Claims about quarries ‘suppressing’ information to be examined by surveillance body

National Building Control Office has just four full-time staff to monitor more than 1,000 quarries

Claims that quarry owners are deliberately “suppressing” information about defective materials and doing “side deals” with affected homeowners will be examined by a building standards watchdog, it has emerged.

The National Building Control Office (NBCO), which carries out the functions of a market surveillance authority, told The Irish Times it is looking into the claims made by consultant engineer Aidan O’Connell.

During an Oireachtas committee hearing into a new enhanced mica grant scheme, Mr O’Connell said unsatisfactory materials are still being produced by quarries and that some politicians may be aware of it.

“Some of the difficulties we are having is the quarry owners recognise they have a problem and they are suppressing the information and some of the damage and doing some side deals with homeowners.


“Ultimately, I believe it is going to come out, where all of these locations are.”

Mr O’Connell said some quarries are still producing building materials knowing they are “wholly unsatisfactory”. He said he believed some TDs knew this to be the case and added: “I encourage them to use their authority to get it stopped.”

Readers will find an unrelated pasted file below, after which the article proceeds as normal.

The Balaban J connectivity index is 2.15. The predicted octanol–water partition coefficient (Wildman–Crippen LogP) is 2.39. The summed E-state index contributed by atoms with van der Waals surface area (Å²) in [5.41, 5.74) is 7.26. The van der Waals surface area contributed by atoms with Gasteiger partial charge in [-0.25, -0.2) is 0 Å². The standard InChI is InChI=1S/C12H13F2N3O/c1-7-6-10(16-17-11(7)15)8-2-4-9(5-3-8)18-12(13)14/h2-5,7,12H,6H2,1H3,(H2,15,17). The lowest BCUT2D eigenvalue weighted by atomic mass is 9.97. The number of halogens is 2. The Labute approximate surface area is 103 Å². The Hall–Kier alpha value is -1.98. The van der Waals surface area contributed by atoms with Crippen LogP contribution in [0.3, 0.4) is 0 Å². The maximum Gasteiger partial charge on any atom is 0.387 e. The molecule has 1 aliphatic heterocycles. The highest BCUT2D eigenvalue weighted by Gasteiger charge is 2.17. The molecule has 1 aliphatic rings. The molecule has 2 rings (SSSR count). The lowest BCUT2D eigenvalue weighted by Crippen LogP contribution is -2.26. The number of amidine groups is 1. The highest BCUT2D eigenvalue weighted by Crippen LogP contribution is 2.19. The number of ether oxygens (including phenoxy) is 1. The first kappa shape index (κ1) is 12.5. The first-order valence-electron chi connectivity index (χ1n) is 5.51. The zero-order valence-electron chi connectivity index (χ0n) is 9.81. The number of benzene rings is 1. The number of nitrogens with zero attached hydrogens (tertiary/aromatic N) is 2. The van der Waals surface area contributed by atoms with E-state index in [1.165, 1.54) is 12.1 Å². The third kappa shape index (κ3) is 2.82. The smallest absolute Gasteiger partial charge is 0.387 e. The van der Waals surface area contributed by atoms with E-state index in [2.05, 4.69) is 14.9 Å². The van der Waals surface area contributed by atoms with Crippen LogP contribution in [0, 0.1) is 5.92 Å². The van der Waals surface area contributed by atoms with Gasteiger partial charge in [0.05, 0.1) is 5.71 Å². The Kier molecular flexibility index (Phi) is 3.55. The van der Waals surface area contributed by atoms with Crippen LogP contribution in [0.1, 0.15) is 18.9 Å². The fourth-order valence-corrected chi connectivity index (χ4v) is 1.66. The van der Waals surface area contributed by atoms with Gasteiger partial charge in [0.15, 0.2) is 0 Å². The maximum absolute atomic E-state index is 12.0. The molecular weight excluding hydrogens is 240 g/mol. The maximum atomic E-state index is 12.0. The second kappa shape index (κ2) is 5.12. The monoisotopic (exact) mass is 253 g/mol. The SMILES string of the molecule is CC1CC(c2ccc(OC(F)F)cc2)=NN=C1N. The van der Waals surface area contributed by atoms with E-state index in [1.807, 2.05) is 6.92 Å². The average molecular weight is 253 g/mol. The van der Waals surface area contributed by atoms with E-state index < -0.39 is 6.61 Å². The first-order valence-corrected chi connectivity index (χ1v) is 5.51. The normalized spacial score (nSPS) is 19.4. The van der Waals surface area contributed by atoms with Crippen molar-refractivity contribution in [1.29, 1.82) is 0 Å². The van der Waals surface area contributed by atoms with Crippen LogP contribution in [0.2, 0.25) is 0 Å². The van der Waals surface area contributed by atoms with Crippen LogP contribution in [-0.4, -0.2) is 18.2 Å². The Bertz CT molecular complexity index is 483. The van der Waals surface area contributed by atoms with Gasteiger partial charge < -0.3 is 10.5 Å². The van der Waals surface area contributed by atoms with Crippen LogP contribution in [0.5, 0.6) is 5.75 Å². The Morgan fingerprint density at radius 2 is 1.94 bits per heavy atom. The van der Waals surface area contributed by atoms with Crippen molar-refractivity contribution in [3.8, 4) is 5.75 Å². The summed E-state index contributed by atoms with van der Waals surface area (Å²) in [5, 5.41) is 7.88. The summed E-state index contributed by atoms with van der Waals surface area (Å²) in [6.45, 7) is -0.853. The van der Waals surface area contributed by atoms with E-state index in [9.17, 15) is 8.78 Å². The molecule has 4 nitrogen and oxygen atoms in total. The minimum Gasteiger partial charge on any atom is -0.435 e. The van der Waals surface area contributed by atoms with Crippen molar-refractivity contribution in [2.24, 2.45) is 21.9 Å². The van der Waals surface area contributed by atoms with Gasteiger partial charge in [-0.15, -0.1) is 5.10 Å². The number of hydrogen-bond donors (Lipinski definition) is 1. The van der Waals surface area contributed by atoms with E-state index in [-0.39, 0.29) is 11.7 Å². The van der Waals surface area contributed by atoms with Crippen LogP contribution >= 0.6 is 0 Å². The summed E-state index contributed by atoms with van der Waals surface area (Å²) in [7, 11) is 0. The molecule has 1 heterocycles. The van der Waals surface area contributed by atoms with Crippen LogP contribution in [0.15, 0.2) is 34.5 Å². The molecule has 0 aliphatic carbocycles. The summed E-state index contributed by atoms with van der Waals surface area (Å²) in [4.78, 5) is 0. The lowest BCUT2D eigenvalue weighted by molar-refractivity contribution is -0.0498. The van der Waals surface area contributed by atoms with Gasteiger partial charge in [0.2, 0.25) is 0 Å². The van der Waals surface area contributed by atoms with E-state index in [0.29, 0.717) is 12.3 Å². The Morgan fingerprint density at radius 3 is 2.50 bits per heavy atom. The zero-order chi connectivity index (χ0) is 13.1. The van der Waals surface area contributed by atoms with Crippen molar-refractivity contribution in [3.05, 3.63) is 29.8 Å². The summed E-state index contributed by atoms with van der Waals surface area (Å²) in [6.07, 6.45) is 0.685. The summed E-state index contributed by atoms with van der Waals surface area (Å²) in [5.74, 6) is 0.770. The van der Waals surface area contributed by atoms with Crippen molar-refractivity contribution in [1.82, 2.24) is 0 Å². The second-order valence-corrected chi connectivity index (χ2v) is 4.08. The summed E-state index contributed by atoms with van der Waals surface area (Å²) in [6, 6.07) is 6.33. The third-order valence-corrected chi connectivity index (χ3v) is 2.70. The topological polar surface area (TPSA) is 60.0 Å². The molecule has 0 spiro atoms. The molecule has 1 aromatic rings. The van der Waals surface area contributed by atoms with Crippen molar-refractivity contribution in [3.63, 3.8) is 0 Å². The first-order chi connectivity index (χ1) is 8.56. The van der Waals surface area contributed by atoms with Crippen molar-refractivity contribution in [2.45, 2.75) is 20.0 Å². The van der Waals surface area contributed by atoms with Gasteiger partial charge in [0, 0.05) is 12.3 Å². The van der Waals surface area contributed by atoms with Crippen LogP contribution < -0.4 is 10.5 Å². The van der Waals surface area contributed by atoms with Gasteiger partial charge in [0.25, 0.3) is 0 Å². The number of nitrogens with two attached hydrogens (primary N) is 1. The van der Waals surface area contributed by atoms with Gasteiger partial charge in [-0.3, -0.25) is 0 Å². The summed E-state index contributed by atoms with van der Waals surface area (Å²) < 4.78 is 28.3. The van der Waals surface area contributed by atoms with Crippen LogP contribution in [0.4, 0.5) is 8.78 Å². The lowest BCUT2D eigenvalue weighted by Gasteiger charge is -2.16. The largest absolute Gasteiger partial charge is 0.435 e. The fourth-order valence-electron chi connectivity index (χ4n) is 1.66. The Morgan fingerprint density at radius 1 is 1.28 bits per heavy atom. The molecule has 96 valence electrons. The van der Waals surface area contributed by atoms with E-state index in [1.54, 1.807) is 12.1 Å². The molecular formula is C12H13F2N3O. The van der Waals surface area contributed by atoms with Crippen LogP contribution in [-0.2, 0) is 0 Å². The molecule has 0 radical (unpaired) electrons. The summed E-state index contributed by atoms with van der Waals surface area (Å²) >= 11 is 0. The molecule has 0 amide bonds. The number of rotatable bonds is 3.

An NBCO spokeswoman said on Friday: “This office is following up this issue with Mr O’Connell.”

Meanwhile, concerns have emerged about adequate resourcing of the NBCO after Social Democrats TD Cian O’Callaghan was told the budget for the office was about €564,000. It is understood this funding comprises 31 local authorities providing about €18,000 each from their budget.

There are about 1,100 working quarries in Ireland.

The NBCO said to date, since it was fully established in mid-2021, some 127 quarries have been inspected for compliance with construction products regulations.

It is understood there are only about four full-time staff in the NBCO to conduct inspections on what is a multibillion-euro industry. Those officers travel countrywide and check documentation, regulatory compliance , certification and traceability of materials.

The NBCO said that there were 48 reactive market surveillance inspections in 2021 which were triggered by complaints.

During Thursday’s hearing, when questioned about Mr O’Connell’s claims, senior adviser in the Department of Housing John Wickham referenced the NBCO’s market surveillance powers and called for any information about unsatisfactory practices to be brought “to the powers-that-be who are more than competent to deal with that”.

He said it was “important that everyone in the supply chain takes responsibility for the proper materials that they put into buildings”.

Earlier in the day, homeowners affected by pyrite and mica called on the Government to allow them to downsize their homes without having their grants reduced. Under the new legislation, if a homeowner receives a grant for demolition to foundation level and decides to rebuild a smaller home than that on which the grant amount was determined, the local authority will reduce the grant amount approved.

Jennifer Bray

Jennifer Bray

Jennifer Bray is a Political Correspondent with The Irish Times